A: That was Moshe Cotel. He was a New Yorker who taught at the Peabody Institute in Baltimore for many years. He was a very quiet teacher. He gave advice, but it was very sparse. By this teaching method he forced students to come up with their own answers. He did not impose any style or even any restrictions. His only requirements were that you be consistent and that you be able to explain what you did. I really think that his stoic, Zen approach taught me independence. Unfortunately, he died relatively young. He was a very much Zen, stoic, philosophical person and I miss him greatly. He was most important in my development. When I teach, I use some of his methods in conjunction with those of another of my mentors, Thomas Benjamin. When Tom came into the classroom, he would be quiet until the students began to generate thought. That is exactly what I do in class. I’ll put an example on the blackboard and I won’t say a word. I won’t even ask the students for their thoughts. Silence is great. People get uncomfortable and they squirm. That’s good. A great deal of what I teach my students will be forgotten. Thus, I choose to develop the process of thinking. I force students to make connections and put things together. If I can teach them that, it will always be with them.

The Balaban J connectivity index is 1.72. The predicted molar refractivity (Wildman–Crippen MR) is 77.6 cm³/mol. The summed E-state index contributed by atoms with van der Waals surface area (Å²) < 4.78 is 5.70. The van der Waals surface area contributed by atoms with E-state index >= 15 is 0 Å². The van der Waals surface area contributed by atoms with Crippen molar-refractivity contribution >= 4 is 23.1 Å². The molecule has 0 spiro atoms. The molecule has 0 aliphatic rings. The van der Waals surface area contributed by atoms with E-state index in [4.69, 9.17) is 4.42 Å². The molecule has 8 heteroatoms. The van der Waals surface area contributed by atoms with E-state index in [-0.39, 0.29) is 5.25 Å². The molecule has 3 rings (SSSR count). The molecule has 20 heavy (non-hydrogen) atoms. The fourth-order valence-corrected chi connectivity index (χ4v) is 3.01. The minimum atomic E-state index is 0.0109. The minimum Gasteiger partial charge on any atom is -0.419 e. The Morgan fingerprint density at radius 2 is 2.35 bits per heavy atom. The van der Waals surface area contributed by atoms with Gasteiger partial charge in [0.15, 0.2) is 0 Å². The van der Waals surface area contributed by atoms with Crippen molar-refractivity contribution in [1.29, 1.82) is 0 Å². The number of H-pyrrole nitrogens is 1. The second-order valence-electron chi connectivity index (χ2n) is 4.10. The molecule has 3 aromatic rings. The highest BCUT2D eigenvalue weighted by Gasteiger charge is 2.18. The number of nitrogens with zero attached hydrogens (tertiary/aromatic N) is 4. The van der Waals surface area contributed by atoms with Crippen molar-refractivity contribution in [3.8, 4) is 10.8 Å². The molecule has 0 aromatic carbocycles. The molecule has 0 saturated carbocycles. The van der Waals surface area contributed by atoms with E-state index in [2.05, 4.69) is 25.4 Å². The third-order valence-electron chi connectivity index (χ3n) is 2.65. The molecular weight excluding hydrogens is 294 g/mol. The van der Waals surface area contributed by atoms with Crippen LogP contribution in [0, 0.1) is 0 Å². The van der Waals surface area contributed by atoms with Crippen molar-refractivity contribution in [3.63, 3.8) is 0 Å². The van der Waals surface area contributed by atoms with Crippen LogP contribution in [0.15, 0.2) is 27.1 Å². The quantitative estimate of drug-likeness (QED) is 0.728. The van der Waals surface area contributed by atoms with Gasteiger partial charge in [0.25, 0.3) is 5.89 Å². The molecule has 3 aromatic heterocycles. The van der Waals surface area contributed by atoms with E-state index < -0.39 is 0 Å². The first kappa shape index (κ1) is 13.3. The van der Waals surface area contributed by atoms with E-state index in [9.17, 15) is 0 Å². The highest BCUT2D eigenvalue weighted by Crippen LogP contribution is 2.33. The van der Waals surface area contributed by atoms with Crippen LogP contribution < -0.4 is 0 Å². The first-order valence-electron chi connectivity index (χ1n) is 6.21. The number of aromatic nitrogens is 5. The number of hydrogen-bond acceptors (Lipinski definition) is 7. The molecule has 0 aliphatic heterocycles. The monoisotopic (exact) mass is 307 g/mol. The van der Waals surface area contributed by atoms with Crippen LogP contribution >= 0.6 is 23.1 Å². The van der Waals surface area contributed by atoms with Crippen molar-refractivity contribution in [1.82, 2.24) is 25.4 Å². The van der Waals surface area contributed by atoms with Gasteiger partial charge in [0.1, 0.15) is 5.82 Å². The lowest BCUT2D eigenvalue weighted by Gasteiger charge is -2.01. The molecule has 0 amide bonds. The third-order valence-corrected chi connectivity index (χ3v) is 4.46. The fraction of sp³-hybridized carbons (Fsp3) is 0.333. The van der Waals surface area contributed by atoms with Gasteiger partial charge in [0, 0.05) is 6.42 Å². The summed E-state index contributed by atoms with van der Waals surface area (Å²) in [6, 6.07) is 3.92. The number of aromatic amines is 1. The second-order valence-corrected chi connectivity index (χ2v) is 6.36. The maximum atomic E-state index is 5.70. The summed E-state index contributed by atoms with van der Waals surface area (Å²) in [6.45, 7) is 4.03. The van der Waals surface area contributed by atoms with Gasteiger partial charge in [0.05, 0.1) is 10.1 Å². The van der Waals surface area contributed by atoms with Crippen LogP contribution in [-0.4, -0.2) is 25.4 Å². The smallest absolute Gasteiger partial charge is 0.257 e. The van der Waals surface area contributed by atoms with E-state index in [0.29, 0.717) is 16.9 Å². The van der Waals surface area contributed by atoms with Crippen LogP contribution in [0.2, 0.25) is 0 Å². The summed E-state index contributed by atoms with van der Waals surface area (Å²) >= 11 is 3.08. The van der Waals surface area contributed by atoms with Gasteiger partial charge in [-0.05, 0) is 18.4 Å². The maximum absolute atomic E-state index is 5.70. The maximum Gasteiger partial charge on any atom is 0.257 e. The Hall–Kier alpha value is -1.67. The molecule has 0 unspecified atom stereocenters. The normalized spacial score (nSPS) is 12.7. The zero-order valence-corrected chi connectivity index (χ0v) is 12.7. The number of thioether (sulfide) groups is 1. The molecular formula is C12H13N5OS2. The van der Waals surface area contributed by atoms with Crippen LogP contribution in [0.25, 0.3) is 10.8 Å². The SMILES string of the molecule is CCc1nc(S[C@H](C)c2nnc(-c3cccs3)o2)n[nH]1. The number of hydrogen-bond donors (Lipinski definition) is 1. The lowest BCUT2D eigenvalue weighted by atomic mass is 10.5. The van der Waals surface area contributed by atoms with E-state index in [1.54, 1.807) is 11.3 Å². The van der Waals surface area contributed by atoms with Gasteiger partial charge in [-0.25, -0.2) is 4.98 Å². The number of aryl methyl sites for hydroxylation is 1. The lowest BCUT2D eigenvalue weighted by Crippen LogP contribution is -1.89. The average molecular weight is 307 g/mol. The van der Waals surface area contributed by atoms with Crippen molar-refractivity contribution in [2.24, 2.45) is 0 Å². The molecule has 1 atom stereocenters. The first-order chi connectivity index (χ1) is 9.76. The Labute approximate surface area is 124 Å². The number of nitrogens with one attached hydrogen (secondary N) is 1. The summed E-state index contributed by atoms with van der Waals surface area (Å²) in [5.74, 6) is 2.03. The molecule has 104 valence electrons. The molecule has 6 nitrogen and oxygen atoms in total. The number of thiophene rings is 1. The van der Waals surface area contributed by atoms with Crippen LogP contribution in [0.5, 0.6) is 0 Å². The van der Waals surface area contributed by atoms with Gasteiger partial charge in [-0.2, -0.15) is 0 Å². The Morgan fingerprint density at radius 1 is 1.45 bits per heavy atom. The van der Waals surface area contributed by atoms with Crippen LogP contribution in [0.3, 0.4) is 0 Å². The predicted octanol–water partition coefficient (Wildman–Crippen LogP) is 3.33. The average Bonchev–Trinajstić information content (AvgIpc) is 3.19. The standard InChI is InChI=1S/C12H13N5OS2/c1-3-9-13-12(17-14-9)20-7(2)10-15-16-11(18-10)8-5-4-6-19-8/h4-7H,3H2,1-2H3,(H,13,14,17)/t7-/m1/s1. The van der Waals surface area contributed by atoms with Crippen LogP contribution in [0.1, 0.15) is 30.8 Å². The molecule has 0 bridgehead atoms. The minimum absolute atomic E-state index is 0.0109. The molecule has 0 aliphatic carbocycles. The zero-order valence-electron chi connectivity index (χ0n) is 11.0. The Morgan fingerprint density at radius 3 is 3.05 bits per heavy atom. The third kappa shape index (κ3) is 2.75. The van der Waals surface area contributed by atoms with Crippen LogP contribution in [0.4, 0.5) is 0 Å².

Q: How did you make the transition from student to professional composer?
A: I got the job here at the Towson University College of Fine Arts and Communication in Baltimore, Maryland. Since then I have become a full professor, which is great. Simply being a professor gives you the time and space to compose. Some 12 or 13 years ago I wanted to write for an orchestra, so I sent my compositions off to them. They often sent the packages back unopened. After that I began to find people who were interested in working with me. For example, I met a saxophonist who asked me to write a piece for him. It wasn’t the orchestral piece that I wanted at the time, but I started to work on it. It was only when I really listened to the colors and timbres of the instrument that I realized its possibilities and was amazed as I wrote the piece. The project became, in my eyes, wonderful and the saxophone is now a choice instrument of mine. The same thing happened with the marimba. At first I grumbled, but the more I worked with it, the more I discovered about the instrument. I was bowled over by the fact that there are as many colors in it as there are in an entire orchestra. So, in order to get my works played, I began to write for single instruments and combinations of them. That way I got my music out to more people. I’ve had some very lucky breaks, too.
Q: Do you travel much?
A: It depends upon the season, but travel breaks up your flow. Day in and day out, I build up a flow. I gain connections where I put together harmonies and lines. If I have to stop and fly out somewhere, I feel it. Afterwards it takes time to get back to where you were.
Q: What were your first compositions like?